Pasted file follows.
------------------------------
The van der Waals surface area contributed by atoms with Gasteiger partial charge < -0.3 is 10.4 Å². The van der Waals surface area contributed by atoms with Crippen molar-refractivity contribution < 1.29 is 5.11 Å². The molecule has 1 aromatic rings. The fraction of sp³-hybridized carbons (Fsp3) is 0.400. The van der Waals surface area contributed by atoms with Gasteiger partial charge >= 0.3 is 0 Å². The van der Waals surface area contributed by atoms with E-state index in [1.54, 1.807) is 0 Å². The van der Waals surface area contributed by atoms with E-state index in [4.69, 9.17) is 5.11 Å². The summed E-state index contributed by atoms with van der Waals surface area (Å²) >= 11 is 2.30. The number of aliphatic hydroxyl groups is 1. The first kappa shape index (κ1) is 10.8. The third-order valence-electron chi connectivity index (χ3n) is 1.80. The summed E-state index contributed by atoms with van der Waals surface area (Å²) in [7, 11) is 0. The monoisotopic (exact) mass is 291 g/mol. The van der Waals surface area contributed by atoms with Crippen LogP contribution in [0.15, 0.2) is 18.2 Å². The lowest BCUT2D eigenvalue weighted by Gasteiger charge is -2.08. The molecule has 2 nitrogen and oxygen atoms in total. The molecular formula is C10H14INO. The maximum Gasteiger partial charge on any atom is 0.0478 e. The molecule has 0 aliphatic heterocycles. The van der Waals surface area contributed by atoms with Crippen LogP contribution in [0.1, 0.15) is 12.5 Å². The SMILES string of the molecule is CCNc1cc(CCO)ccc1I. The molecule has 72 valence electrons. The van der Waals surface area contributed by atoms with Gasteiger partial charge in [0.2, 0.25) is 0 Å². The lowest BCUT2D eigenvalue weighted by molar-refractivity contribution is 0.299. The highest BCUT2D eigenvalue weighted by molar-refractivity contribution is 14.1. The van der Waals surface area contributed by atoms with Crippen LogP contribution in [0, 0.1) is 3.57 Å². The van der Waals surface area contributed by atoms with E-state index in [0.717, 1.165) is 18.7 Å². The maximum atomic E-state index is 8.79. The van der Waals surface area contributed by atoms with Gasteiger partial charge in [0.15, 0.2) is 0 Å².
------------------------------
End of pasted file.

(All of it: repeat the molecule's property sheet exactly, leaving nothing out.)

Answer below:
The van der Waals surface area contributed by atoms with Gasteiger partial charge < -0.3 is 10.4 Å². The van der Waals surface area contributed by atoms with Crippen molar-refractivity contribution < 1.29 is 5.11 Å². The molecule has 1 aromatic rings. The fraction of sp³-hybridized carbons (Fsp3) is 0.400. The van der Waals surface area contributed by atoms with Gasteiger partial charge >= 0.3 is 0 Å². The van der Waals surface area contributed by atoms with E-state index in [1.54, 1.807) is 0 Å². The van der Waals surface area contributed by atoms with E-state index in [4.69, 9.17) is 5.11 Å². The summed E-state index contributed by atoms with van der Waals surface area (Å²) >= 11 is 2.30. The number of aliphatic hydroxyl groups is 1. The first kappa shape index (κ1) is 10.8. The third-order valence-electron chi connectivity index (χ3n) is 1.80. The summed E-state index contributed by atoms with van der Waals surface area (Å²) in [7, 11) is 0. The monoisotopic (exact) mass is 291 g/mol. The van der Waals surface area contributed by atoms with Crippen LogP contribution in [0.15, 0.2) is 18.2 Å². The lowest BCUT2D eigenvalue weighted by Gasteiger charge is -2.08. The molecule has 2 nitrogen and oxygen atoms in total. The molecular formula is C10H14INO. The maximum Gasteiger partial charge on any atom is 0.0478 e. The molecule has 0 aliphatic heterocycles. The van der Waals surface area contributed by atoms with Crippen LogP contribution in [0.1, 0.15) is 12.5 Å². The SMILES string of the molecule is CCNc1cc(CCO)ccc1I. The molecule has 72 valence electrons. The van der Waals surface area contributed by atoms with Gasteiger partial charge in [0.2, 0.25) is 0 Å². The lowest BCUT2D eigenvalue weighted by molar-refractivity contribution is 0.299. The highest BCUT2D eigenvalue weighted by molar-refractivity contribution is 14.1. The van der Waals surface area contributed by atoms with Crippen LogP contribution in [0, 0.1) is 3.57 Å². The van der Waals surface area contributed by atoms with E-state index in [0.717, 1.165) is 18.7 Å². The maximum atomic E-state index is 8.79. The van der Waals surface area contributed by atoms with Gasteiger partial charge in [0.15, 0.2) is 0 Å².